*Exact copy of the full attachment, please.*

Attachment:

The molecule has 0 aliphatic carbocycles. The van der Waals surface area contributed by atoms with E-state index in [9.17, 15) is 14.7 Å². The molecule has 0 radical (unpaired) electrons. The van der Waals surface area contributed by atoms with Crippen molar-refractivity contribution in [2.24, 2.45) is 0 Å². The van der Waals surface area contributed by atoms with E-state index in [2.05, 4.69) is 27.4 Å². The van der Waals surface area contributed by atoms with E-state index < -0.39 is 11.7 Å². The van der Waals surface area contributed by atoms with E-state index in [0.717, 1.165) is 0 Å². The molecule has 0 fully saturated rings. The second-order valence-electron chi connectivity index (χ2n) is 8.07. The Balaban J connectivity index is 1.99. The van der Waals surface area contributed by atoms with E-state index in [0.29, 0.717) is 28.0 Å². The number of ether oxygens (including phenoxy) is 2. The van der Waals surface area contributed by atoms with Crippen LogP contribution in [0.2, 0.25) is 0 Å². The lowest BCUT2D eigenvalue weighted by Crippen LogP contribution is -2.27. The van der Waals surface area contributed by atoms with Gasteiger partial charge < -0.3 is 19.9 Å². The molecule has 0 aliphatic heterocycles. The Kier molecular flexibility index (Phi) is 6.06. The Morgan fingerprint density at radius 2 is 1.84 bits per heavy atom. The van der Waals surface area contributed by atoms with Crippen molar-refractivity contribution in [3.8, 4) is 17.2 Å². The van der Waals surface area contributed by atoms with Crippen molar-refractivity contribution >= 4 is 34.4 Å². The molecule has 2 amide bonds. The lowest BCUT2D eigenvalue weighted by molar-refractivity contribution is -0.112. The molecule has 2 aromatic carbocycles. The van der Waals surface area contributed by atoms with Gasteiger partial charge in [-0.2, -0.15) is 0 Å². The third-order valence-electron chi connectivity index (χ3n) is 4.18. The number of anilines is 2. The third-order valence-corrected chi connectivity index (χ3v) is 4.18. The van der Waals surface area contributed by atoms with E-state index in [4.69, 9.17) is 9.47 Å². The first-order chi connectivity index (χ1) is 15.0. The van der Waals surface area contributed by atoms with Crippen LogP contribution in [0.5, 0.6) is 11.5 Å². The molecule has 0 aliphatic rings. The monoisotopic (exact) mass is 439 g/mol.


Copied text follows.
The molecule has 0 aliphatic carbocycles. The van der Waals surface area contributed by atoms with E-state index in [9.17, 15) is 14.7 Å². The molecule has 0 radical (unpaired) electrons. The van der Waals surface area contributed by atoms with Crippen molar-refractivity contribution in [2.24, 2.45) is 0 Å². The van der Waals surface area contributed by atoms with E-state index in [2.05, 4.69) is 27.4 Å². The van der Waals surface area contributed by atoms with E-state index < -0.39 is 11.7 Å². The van der Waals surface area contributed by atoms with E-state index in [0.717, 1.165) is 0 Å². The molecule has 0 fully saturated rings. The second-order valence-electron chi connectivity index (χ2n) is 8.07. The Balaban J connectivity index is 1.99. The van der Waals surface area contributed by atoms with E-state index in [0.29, 0.717) is 28.0 Å². The number of ether oxygens (including phenoxy) is 2. The van der Waals surface area contributed by atoms with Crippen LogP contribution in [0.2, 0.25) is 0 Å². The lowest BCUT2D eigenvalue weighted by Crippen LogP contribution is -2.27. The van der Waals surface area contributed by atoms with Gasteiger partial charge < -0.3 is 19.9 Å². The molecule has 0 aliphatic heterocycles. The Kier molecular flexibility index (Phi) is 6.06. The Morgan fingerprint density at radius 2 is 1.84 bits per heavy atom. The van der Waals surface area contributed by atoms with Crippen molar-refractivity contribution in [3.8, 4) is 17.2 Å². The van der Waals surface area contributed by atoms with Crippen molar-refractivity contribution >= 4 is 34.4 Å². The molecule has 2 amide bonds. The lowest BCUT2D eigenvalue weighted by molar-refractivity contribution is -0.112. The molecule has 2 aromatic carbocycles. The van der Waals surface area contributed by atoms with Gasteiger partial charge in [-0.2, -0.15) is 0 Å². The third-order valence-electron chi connectivity index (χ3n) is 4.18. The number of anilines is 2. The third-order valence-corrected chi connectivity index (χ3v) is 4.18. The van der Waals surface area contributed by atoms with E-state index in [4.69, 9.17) is 9.47 Å². The first-order chi connectivity index (χ1) is 15.0. The van der Waals surface area contributed by atoms with Crippen LogP contribution in [0.5, 0.6) is 11.5 Å². The molecule has 0 aliphatic rings. The monoisotopic (exact) mass is 439 g/mol.